One prior art door section system is disclosed in U.S. Pat. No. 3,740,916 wherein a section flange is secured to a vertical stile by means of a plurality of tabs which are adapted to be bent over into openings formed in the stile.

Another door section system is disclosed in U.S. Pat. No. 3,891,021 wherein adjacent sections are joined at the hinge portion.

In view of the foregoing, it would be an advancement in the art to provide an overhead door and overhead door section system and method whereby a higher tensile steel is utilized in the fabrication of the door sections and wherein novel advances are made for securing the section facing and interior flanges to the vertical stiles and hinges. It would be a further advancement in the art to provide a novel overhead door section system and method utilizing the unique properties of high tensile steel to provide a section that does not require additional struts for reinforcement and support to obtain desired strength characteristics. It would also be an advancement in the art to provide improvements in the section facing, stile, insulation, and back facing of a section thereby reducing the time required for fabrication and assembly. Another advancement would be to incorporate the properties of a higher tensile steel into an overhead door system. Another advancement would be to utilize steel sheet prepainted with a hard, high gloss finish and formed into a novel structure which does not require spotwelds or the like for structural bonding. Such a novel overhead door section system and method is disclosed and claimed herein.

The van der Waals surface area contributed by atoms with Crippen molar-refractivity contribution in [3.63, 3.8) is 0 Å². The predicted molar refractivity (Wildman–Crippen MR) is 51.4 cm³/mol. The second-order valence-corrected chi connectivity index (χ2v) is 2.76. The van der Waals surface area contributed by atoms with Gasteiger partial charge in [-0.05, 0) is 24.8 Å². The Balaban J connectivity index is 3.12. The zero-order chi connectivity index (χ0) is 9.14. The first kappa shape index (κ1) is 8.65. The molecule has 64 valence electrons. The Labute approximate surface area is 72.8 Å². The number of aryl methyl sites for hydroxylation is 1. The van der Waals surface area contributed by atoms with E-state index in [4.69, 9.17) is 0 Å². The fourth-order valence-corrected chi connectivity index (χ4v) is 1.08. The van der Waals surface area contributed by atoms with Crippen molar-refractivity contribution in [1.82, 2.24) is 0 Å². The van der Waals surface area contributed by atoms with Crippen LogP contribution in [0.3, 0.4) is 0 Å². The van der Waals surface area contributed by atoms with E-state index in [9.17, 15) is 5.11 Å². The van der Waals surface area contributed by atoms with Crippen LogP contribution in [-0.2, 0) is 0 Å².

BRIEF SUMMARY AND OBJECTS OF THE INVENTION